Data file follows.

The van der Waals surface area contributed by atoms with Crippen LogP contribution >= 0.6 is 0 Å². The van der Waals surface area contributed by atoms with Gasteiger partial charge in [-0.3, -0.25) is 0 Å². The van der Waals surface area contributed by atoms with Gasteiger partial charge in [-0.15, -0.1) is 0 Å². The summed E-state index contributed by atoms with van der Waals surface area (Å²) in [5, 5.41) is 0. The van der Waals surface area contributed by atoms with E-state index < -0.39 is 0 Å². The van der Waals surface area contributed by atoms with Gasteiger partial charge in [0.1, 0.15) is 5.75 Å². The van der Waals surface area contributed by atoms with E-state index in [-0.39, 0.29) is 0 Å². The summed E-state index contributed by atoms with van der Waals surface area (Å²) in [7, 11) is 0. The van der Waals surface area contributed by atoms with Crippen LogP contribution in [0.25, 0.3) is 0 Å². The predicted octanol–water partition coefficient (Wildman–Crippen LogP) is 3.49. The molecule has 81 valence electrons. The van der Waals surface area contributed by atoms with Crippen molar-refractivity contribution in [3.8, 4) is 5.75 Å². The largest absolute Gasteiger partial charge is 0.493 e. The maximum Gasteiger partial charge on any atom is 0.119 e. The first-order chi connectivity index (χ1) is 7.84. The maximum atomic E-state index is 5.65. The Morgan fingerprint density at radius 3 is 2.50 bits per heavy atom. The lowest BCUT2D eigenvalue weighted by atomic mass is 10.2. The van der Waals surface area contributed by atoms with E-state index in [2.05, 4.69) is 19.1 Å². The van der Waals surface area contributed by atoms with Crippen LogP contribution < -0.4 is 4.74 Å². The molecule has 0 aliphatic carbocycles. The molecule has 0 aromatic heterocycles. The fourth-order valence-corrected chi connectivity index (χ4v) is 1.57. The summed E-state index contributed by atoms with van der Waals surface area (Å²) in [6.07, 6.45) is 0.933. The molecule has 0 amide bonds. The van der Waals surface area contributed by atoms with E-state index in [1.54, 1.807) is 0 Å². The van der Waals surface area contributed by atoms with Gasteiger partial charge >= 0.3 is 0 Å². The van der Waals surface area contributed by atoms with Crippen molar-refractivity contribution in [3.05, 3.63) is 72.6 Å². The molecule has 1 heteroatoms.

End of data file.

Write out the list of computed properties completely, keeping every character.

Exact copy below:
The van der Waals surface area contributed by atoms with Crippen LogP contribution >= 0.6 is 0 Å². The van der Waals surface area contributed by atoms with Gasteiger partial charge in [-0.3, -0.25) is 0 Å². The van der Waals surface area contributed by atoms with Gasteiger partial charge in [-0.15, -0.1) is 0 Å². The summed E-state index contributed by atoms with van der Waals surface area (Å²) in [5, 5.41) is 0. The van der Waals surface area contributed by atoms with E-state index < -0.39 is 0 Å². The van der Waals surface area contributed by atoms with Gasteiger partial charge in [0.1, 0.15) is 5.75 Å². The van der Waals surface area contributed by atoms with E-state index in [-0.39, 0.29) is 0 Å². The summed E-state index contributed by atoms with van der Waals surface area (Å²) in [7, 11) is 0. The van der Waals surface area contributed by atoms with Crippen LogP contribution in [0.25, 0.3) is 0 Å². The predicted octanol–water partition coefficient (Wildman–Crippen LogP) is 3.49. The molecule has 81 valence electrons. The van der Waals surface area contributed by atoms with Crippen molar-refractivity contribution in [3.8, 4) is 5.75 Å². The largest absolute Gasteiger partial charge is 0.493 e. The maximum Gasteiger partial charge on any atom is 0.119 e. The first-order chi connectivity index (χ1) is 7.84. The maximum atomic E-state index is 5.65. The Morgan fingerprint density at radius 3 is 2.50 bits per heavy atom. The lowest BCUT2D eigenvalue weighted by atomic mass is 10.2. The van der Waals surface area contributed by atoms with E-state index in [2.05, 4.69) is 19.1 Å². The van der Waals surface area contributed by atoms with Crippen LogP contribution < -0.4 is 4.74 Å². The molecule has 0 aliphatic carbocycles. The molecule has 0 aromatic heterocycles. The fourth-order valence-corrected chi connectivity index (χ4v) is 1.57. The summed E-state index contributed by atoms with van der Waals surface area (Å²) in [6.07, 6.45) is 0.933. The molecule has 0 amide bonds. The van der Waals surface area contributed by atoms with E-state index in [1.54, 1.807) is 0 Å². The van der Waals surface area contributed by atoms with Gasteiger partial charge >= 0.3 is 0 Å². The van der Waals surface area contributed by atoms with Crippen molar-refractivity contribution in [3.05, 3.63) is 72.6 Å². The molecule has 1 heteroatoms.